Waterloo University: AIF Tips, Questions & Examples

University of Waterloo: AIF Tips, Questions, & Examples

If you’re looking for Waterloo Applicant Information Form (AIF) questions, examples, and prep tips, then you’ve come to the right place. 

Before you dive in, it’s important to understand that Waterloo admissions committees receive thousands of applications every year. To help you stand out from the crowd, you need to demonstrate a clear sense of self, strong life experience, and exemplary communication skills.

Our ‘full student’ coaching process will help you improve in all these areas (and more!). 

If you’re not working with a coach, be sure to read the Self-Awareness, Goal-Setting, and Narrative Communication & Deductive Communication Skills Guides. All of these resources will empower you with the skills you need to show the admissions committee who you are, what you want to accomplish, and why you’d be a great fit for Waterloo.

You’ll also notice that all our templates use the Narrative/Deductive Approach (access your blank template here) so you can see an effective general structure for your AIF answers.

COACH’S TIP: You can choose either of these communication styles for your AIF answers. Typically the Narrative Approach is for Arts/Business programs, or for questions where you want to tell a unique, authentic, and memorable story that creates an emotional connection with the reader. The Deductive Approach is typically used for STEM programs, where you have to provide an argument in a logical and structured way. 

This is just a GUIDELINE so you can learn to communicate in a way that’s most familiar to you. Choose the approach that you’re most comfortable with (and get in touch with us if you need some help deciding which approach is best for you).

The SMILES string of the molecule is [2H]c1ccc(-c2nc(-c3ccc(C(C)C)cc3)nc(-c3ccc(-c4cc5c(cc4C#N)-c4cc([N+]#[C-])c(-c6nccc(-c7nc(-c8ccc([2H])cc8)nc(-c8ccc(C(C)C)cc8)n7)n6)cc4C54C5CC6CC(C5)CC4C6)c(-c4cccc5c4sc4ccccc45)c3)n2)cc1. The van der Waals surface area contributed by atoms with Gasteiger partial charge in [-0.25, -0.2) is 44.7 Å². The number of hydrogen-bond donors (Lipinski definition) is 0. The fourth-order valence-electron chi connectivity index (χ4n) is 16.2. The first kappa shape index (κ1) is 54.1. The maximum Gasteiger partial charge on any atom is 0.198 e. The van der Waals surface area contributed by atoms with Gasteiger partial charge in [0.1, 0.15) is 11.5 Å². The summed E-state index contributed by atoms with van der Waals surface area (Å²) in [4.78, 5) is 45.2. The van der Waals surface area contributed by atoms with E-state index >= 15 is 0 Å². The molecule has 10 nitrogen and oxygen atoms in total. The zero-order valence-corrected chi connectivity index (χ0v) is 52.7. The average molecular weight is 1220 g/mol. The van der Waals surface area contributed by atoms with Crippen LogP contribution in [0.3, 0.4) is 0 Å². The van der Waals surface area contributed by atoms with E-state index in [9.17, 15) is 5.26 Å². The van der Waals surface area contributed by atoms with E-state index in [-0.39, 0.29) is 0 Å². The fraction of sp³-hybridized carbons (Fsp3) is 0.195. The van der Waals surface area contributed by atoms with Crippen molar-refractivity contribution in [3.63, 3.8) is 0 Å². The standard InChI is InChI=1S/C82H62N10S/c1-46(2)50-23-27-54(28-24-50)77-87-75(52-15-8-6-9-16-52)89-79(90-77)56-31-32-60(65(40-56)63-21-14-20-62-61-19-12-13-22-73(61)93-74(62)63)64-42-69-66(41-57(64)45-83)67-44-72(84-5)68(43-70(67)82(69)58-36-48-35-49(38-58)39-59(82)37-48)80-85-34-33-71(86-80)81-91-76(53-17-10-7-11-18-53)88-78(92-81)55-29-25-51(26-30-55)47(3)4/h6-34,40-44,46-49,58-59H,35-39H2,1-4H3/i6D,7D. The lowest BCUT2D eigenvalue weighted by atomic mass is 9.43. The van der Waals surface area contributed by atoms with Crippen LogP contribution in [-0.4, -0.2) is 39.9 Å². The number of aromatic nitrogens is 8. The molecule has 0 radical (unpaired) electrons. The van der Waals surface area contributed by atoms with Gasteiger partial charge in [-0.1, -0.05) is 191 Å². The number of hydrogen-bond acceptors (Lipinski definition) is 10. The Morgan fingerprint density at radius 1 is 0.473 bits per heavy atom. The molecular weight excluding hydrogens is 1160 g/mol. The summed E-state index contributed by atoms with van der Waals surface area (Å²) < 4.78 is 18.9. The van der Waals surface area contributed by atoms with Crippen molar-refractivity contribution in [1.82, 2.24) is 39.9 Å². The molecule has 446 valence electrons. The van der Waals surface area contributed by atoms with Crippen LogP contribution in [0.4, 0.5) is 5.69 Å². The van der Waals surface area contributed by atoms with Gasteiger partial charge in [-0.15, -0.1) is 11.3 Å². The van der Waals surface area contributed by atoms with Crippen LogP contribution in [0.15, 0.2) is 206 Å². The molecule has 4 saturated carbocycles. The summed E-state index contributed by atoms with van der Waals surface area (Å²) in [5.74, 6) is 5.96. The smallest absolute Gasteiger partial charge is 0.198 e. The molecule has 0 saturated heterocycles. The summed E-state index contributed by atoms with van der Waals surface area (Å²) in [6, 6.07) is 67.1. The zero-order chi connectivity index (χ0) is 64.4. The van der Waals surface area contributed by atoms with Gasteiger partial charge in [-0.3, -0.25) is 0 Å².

REMEMBER: There are some components of the AIF that are the same, regardless of the program you’re applying to, as well as program specific AIF sections. Make sure that you do your research and complete the entire AIF for your program. 

All the examples are from the Waterloo Engineering, Waterloo AFM, and Waterloo Computer Science AIF. For program-specific guidance, connect with a coach any time for support.

Table of Contents

  1. Waterloo AIF Overview: What is the AIF?; Why do you need to write an AIF?; How is it evaluated?; How to use this guide; and More.
  2. Waterloo AIF, Section 1 – About You: Part A: Overview; AIF questions breakdown; templates; Examples; and More.
  3. Waterloo AIF, Section 2 – About You: Part B: Overview; AIF questions breakdown; templates; Examples; and More.
  4. Waterloo AIF, Section 3 – Courses: Overview; AIF questions breakdown; templates; Examples; and More.

2022-2023 Waterloo AIF Form Tips & Examples

What is the Waterloo AIF?

The Admissions Information Form (AIF) is an online form, typically with 3 or more sections with multiple short answer questions

It takes the place of the traditional Personal Statement that other universities use. 

The Waterloo AIF is mandatory for some programs and highly recommended for others.

The programs that require an AIF are:

  • ALL programs in the Faculty of Engineering (click here for the full list of Engineering programs)
  • ALL programs in the Faculty of Mathematics (click here for the full list of Math majors and programs)
  • Architecture 
  • Computing and Financial Management 
  • Conditional admission to Pharmacy
  • Optometry
  • Pharmacy